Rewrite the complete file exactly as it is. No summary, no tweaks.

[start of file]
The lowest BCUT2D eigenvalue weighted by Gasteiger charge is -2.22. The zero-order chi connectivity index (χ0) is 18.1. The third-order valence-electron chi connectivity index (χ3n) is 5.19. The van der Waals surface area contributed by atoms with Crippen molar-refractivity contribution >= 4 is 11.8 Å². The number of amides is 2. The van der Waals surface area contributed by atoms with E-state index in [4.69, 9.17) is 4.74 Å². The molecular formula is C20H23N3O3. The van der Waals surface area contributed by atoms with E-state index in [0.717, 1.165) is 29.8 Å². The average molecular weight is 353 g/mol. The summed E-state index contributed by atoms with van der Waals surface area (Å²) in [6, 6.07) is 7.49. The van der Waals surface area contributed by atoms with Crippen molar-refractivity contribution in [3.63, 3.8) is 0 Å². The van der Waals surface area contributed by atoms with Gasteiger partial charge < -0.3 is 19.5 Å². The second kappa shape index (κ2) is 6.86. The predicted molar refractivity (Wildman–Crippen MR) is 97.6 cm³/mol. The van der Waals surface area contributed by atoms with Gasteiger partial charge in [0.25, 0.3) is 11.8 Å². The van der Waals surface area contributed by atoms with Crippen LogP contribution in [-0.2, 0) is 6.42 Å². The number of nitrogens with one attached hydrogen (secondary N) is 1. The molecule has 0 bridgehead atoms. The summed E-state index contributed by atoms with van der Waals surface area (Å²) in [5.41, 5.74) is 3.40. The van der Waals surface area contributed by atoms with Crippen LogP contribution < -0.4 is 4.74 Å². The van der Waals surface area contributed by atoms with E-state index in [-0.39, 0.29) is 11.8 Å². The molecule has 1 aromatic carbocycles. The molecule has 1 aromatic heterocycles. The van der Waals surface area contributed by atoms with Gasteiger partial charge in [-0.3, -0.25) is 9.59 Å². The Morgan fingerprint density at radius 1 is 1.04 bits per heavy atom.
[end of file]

The lowest BCUT2D eigenvalue weighted by Gasteiger charge is -2.22. The zero-order chi connectivity index (χ0) is 18.1. The third-order valence-electron chi connectivity index (χ3n) is 5.19. The van der Waals surface area contributed by atoms with Crippen molar-refractivity contribution >= 4 is 11.8 Å². The number of amides is 2. The van der Waals surface area contributed by atoms with E-state index in [4.69, 9.17) is 4.74 Å². The molecular formula is C20H23N3O3. The van der Waals surface area contributed by atoms with E-state index in [0.717, 1.165) is 29.8 Å². The average molecular weight is 353 g/mol. The summed E-state index contributed by atoms with van der Waals surface area (Å²) in [6, 6.07) is 7.49. The van der Waals surface area contributed by atoms with Crippen molar-refractivity contribution in [3.63, 3.8) is 0 Å². The van der Waals surface area contributed by atoms with Gasteiger partial charge < -0.3 is 19.5 Å². The second kappa shape index (κ2) is 6.86. The predicted molar refractivity (Wildman–Crippen MR) is 97.6 cm³/mol. The van der Waals surface area contributed by atoms with Gasteiger partial charge in [0.25, 0.3) is 11.8 Å². The van der Waals surface area contributed by atoms with Crippen LogP contribution in [-0.2, 0) is 6.42 Å². The number of nitrogens with one attached hydrogen (secondary N) is 1. The molecule has 0 bridgehead atoms. The summed E-state index contributed by atoms with van der Waals surface area (Å²) in [5.41, 5.74) is 3.40. The van der Waals surface area contributed by atoms with Crippen LogP contribution < -0.4 is 4.74 Å². The van der Waals surface area contributed by atoms with E-state index in [-0.39, 0.29) is 11.8 Å². The molecule has 1 aromatic carbocycles. The molecule has 1 aromatic heterocycles. The van der Waals surface area contributed by atoms with Gasteiger partial charge in [-0.3, -0.25) is 9.59 Å². The Morgan fingerprint density at radius 1 is 1.04 bits per heavy atom.